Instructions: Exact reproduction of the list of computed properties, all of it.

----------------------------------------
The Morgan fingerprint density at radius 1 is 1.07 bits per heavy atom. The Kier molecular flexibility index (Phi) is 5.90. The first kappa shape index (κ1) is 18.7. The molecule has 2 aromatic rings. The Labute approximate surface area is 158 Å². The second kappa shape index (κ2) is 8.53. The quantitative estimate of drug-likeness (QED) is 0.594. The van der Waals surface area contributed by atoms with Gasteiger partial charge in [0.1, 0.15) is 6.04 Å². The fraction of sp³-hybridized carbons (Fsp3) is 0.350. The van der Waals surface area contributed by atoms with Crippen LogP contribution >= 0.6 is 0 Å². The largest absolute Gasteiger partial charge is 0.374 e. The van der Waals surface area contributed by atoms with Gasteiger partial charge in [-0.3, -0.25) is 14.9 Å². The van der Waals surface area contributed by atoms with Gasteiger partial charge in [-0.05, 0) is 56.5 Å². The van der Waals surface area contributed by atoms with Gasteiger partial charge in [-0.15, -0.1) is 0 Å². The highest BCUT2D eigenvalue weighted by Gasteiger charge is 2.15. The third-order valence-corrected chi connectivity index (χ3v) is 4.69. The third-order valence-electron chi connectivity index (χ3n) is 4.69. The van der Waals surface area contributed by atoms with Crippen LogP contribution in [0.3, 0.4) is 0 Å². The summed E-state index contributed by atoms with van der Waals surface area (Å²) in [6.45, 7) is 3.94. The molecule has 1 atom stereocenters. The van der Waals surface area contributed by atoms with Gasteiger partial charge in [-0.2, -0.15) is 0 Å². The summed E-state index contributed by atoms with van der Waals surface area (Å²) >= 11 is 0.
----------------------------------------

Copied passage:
The Morgan fingerprint density at radius 1 is 1.07 bits per heavy atom. The Kier molecular flexibility index (Phi) is 5.90. The first kappa shape index (κ1) is 18.7. The molecule has 2 aromatic rings. The Labute approximate surface area is 158 Å². The second kappa shape index (κ2) is 8.53. The quantitative estimate of drug-likeness (QED) is 0.594. The van der Waals surface area contributed by atoms with Gasteiger partial charge in [0.1, 0.15) is 6.04 Å². The fraction of sp³-hybridized carbons (Fsp3) is 0.350. The van der Waals surface area contributed by atoms with Crippen LogP contribution >= 0.6 is 0 Å². The largest absolute Gasteiger partial charge is 0.374 e. The van der Waals surface area contributed by atoms with Gasteiger partial charge in [-0.3, -0.25) is 14.9 Å². The van der Waals surface area contributed by atoms with Gasteiger partial charge in [-0.05, 0) is 56.5 Å². The van der Waals surface area contributed by atoms with Gasteiger partial charge in [-0.15, -0.1) is 0 Å². The highest BCUT2D eigenvalue weighted by Gasteiger charge is 2.15. The third-order valence-corrected chi connectivity index (χ3v) is 4.69. The third-order valence-electron chi connectivity index (χ3n) is 4.69. The van der Waals surface area contributed by atoms with Crippen LogP contribution in [0.3, 0.4) is 0 Å². The summed E-state index contributed by atoms with van der Waals surface area (Å²) in [6.45, 7) is 3.94. The molecule has 1 atom stereocenters. The van der Waals surface area contributed by atoms with Gasteiger partial charge in [-0.2, -0.15) is 0 Å². The summed E-state index contributed by atoms with van der Waals surface area (Å²) >= 11 is 0.